Randy Alexander strangeguitars at GMAIL.COM
Fri Jan 16 00:20:56 UTC 2009

It's odd to me that people would think that not pronouncing t in often
would be wrong.  I don't think I've ever heard anyone pronounce t in
soften, listen, glisten, hasten, castle, hustle, pestle, etc.

Not pronouncing the t follows a pattern: [f|s + (t) + en|le] (although
I don't know of any words ending in -ftle.  I tried doing a search on
OED for "*ftle", but I just kept getting error messages.  Anyone else
care to try?).


On Fri, Jan 16, 2009 at 3:16 AM, Barbara Need <bhneed at> wrote:
> ---------------------- Information from the mail header -----------------------
> Sender:       American Dialect Society <ADS-L at LISTSERV.UGA.EDU>
> Poster:       Barbara Need <bhneed at GMAIL.COM>
> Subject:      Re: Pronuncations
> -------------------------------------------------------------------------------
> Some years ago I was teaching an Intro to Linguistics using the OSU
> Language Files. one of the exercises listed alternative pronunciations
> and asked students to say which they used and which was "correct". One
> of the pairs was just this pair of variants. The student who got this
> as we went around the class confessed to using the t-less
> pronunciation, "but I know it's wrong".
> Barbara
> Barbara Need
> (in frigid Chicago!)
> On 15 Jan 2009, at 12:25 PM, Damien Hall wrote:
>> Received from the Linguistic Anthropology (LINGANTH) list today:
>> On Jan 15 2009, Robert Lawless wrote:
>>> For all you guys who teach college-age students and (if you're
>>> listening) hear them talk:  Is the pronunciation of often with "t"
>>> becoming more common with the younger generation? (I think most of us
>>> old foggies don't pronounce the "t".) I believe linguists refer to
>>> this
>>> as "spelling pronunciation." I suppose then that pronouncing
>>> sophomore
>>> as two syllables would be anti-spelling pronunciation. Although I and
>>> most of my colleagues pronounce it with three syllables, seemingly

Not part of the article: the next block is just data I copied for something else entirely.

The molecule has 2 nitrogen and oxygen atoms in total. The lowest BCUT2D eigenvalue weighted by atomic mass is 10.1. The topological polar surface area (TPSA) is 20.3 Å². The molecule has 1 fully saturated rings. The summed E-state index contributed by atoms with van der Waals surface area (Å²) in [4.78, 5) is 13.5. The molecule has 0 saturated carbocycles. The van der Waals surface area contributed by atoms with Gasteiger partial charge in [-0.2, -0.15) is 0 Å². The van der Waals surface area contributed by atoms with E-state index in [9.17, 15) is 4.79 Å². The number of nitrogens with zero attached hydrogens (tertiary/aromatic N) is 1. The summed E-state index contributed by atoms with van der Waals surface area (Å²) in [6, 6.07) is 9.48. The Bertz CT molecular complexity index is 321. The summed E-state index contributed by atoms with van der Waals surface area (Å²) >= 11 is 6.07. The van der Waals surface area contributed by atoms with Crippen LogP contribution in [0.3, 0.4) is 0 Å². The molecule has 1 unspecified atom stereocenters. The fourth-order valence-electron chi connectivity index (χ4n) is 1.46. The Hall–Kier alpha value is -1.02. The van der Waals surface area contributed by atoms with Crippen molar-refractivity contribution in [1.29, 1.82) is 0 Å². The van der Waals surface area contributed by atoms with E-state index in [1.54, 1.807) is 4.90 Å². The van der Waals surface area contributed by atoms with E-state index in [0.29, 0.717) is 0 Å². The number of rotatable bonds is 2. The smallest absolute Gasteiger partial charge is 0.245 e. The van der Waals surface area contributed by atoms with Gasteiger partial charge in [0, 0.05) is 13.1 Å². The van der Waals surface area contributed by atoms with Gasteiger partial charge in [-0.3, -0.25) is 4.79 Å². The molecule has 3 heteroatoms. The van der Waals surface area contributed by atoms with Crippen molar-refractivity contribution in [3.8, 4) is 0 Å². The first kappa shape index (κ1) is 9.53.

>>> all
>>> the sophmores here use only two syllables. (My daughter, who's a
>>> sophmore in high school corrected me the other day when I called
>>> her a
>>> sophomore.)
>> I don't know about these points, but maybe somebody here on the
>> American
>> Dialect Society list has some intuition from their own students, or
>> knows
>> about the history of the pronunciations of these two words? For
>> myself:
>> - I think I (M, 34, but British, not American) usually pronounce
>> 'often'
>> with no /t/
>> - I have no native intuition about 'sophomore', since it's not a
>> word that
>> most Brits know; myself, I had come across it but had no idea of
>> what it
>> meant exactly, apart from knowing that it referred to one or several
>> years
>> in education, until I came to the US. FYI, in British Universities the
>> years are just referred to by their ordinal numbers, except that in
>> some
>> places the people in their last year are called Finalists (because
>> that's
>> when their Final Exams are). We split the secondary years
>> differently from
>> Americans, so that you enter secondary school at 11 and can leave at
>> 16 or
>> 18, but there's no necessary break between those ages; the second
>> year of
>> that process, when pupils are 12-13 years old, is, again, just
>> called the
>> Second Year.
>> Replies, I suppose, to Robert directly, and maybe copied to this list.
>> Damien
> ------------------------------------------------------------
> The American Dialect Society -

Randy Alexander
Jilin City, China
My Manchu studies blog:

The American Dialect Society -

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